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London Handel Players, Butterfield, Wigmore Hall review - Bach with bite for Christmas | reviews, news & interviews

London Handel Players, Butterfield, Wigmore Hall review - Bach with bite for Christmas

London Handel Players, Butterfield, Wigmore Hall review - Bach with bite for Christmas

Cathedral-strength sound with an intimate touch

Mighty handful: the London Handel Players©WIGMORE HALL TRUST

We think of the Wigmore Hall as a venue for intimate revelations, but in the right hands it can feel like a stadium. Last night’s all-Bach programme of festive music from the London Handel Players managed to embrace both moods.

On a bill that began with three Advent or Christmas cantatas and finished with a Magnificat that sounded, well, magnificent, characterful solo parts for singers and instrumentalists combined with blazing ensemble climaxes that gave the impression of a stage populated by far more than five voices and 15 players. The outfit led by violinist-director Adrian Butterfield featured plenty of Handel specialists, but this never felt like a coterie gathering. Butterfield’s forces wrapped us all in a powereful celebratory hug. We were, after all, marking the tercentenary of the Magnificat itself, composed for Bach’s first Leipzig Christmas in 1723.

At first the Advent cantata, Bereitet die Wege, bereitet die Bahn!, felt a touch hesitant, with voices and woodwinds not quite ideally balanced and a stuttering moment or two. Soprano Hilary Cronin (pictured below by Helena Cooke) soon settled into her stride, polished and secure, with savoury contributions from the lower strings (Sarah McMahon’s cello and Cecelia Bruggemeyer’s double bass) and the first of many finely-sung alto arias from counter-tenor Hugh Cutting. In “Süsser Tröst, mein Jesu kommt”, written for Christmas 1725, Jessica Cale’s smooth, rounded and expressive soprano delivery sweetly complemented ravishing flute and string parts in the opening lullaby. The closing chorale gave a hint of the heft and lustre that this handful of singers could achieve, although the firmly grounded and nicely phrased recitatives from tenor (Charles Daniels) and bass (Jerome Knox) had helped prepare the way. In the following “Gloria in excelsis deo”, which Bach would later evolve into a section of the B minor Mass, the trumpet trio glinted and soared for the first time as this small-but-mighty choir blended punch and precision into a cathedral-strength sound. More splendid flute-playing, from Rachel Brown and Katy Bircher, added to the jubilation while Adrian Butterfield ensured that the whole caravan moved along with a magisterial tread, purposive but never frantic.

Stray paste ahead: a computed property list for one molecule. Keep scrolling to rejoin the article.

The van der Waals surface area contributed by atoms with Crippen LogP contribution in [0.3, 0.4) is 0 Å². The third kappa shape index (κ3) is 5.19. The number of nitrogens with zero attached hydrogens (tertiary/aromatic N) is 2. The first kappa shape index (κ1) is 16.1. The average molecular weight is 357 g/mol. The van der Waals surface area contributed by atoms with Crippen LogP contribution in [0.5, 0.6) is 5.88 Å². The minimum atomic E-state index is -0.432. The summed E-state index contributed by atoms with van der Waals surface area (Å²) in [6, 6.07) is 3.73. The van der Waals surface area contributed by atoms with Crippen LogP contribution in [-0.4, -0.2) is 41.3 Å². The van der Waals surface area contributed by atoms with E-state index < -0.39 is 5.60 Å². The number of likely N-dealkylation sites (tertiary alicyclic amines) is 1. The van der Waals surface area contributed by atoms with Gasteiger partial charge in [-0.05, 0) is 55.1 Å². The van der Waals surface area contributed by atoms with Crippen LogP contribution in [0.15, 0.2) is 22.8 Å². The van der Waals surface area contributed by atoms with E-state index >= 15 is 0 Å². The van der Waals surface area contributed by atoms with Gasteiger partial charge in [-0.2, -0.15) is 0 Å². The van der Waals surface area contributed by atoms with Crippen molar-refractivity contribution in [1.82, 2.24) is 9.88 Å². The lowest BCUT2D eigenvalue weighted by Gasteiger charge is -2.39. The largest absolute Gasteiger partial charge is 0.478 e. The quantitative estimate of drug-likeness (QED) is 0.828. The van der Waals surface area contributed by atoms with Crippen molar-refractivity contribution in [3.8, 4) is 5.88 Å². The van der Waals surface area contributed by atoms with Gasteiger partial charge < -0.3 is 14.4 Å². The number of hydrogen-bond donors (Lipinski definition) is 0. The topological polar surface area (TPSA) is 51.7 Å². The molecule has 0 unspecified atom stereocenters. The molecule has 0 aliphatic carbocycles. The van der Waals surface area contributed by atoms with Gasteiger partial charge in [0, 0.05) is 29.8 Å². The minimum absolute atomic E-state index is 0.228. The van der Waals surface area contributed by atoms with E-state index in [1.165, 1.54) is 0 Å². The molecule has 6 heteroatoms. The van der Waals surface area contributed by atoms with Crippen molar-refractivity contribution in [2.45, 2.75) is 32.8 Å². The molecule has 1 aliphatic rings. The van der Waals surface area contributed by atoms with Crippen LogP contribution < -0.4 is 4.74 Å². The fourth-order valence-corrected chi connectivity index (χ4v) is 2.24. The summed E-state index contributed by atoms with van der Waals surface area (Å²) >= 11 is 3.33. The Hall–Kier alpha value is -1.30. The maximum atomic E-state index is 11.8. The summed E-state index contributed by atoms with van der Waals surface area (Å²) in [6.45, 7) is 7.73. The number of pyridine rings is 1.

After the interval, we enjoyed a Magnificat complete with the original so-called “Christmas interpolations” in German and Latin that concert performances normally omit. (However, Butterfield otherwise kept to the revised D major version of 1733). The interpolations add extra dramatic contrasts of light and shade to a score that already displays all Bach’s mastery of theatrical coups, surprises, and reversals – a showman’s flair equal to the shifts and twists of the Passions themselves. The “Magnificat” itself burst forth with seasonal lustre and swagger while Jessica Cale glowed with warmth and strength across her range in the “Ex exultavit”. Hilary Cronin’s “Quia respexit”, tenderly in dialogue with Joel Raymond’s oboe d’amore, was thrillingly ambushed by the sudden eruption of the chorus in “Omnes generationes”. 

But then the LHP relished so many of Bach’s idiosyncratic voice-instrument dialogues as well as his radiant choral proclamations – from the charming, near-comic chug and plod of Jerome Knox’s ”Quia fecit” to the delicate, ethereal flute-alto exchange that Hugh Cutting led in “Esurientes implevit bonis”. The words tell of the mighty cast down from their seats and the poor raised up to dignity – and, in a performance as nimble and idiomatic as this, Bach sounds pretty happy with it all. In “Fecit potentiam”, we really heard the proud being scattered in a breathtaking gear-change, while Charles Daniels tore incisively and pleasurably into the overthrow of the powerful in “Deposuit potentes” against some suitably angry, biting strings. Bach does, however, branch out into the occasional spell of pure inwardly-directed magic, as in the lovely trio “Suscepit Israel”, offered by Cronin, Cale and Cutting with a Mozartian grace and poise. And, if the “Sicut locutus est” spotlit the timbre and colour of the five individual voices as the canon unfolded, the final “Gloria patri” signed off in a proper Christmas starburst of vocal dazzle and trumpet glitter. Bach’s festive radiance sounded, as it should, generous and inclusive, but never soppy. His vision of peace comes with an irresistible cry for justice.

The mighty are cast down from their seats, and Bach sounds pretty happy with it all

rating

Editor Rating: 
4
Average: 4 (1 vote)

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Comments

The shorter review is that is was all pretty wonderful and the singers in particular seemed to be having tremendous fun.  There was some serious talent on stage. 

There were actually some rather hairy moments in the first half, and I found myself willing the performers to get through it. 

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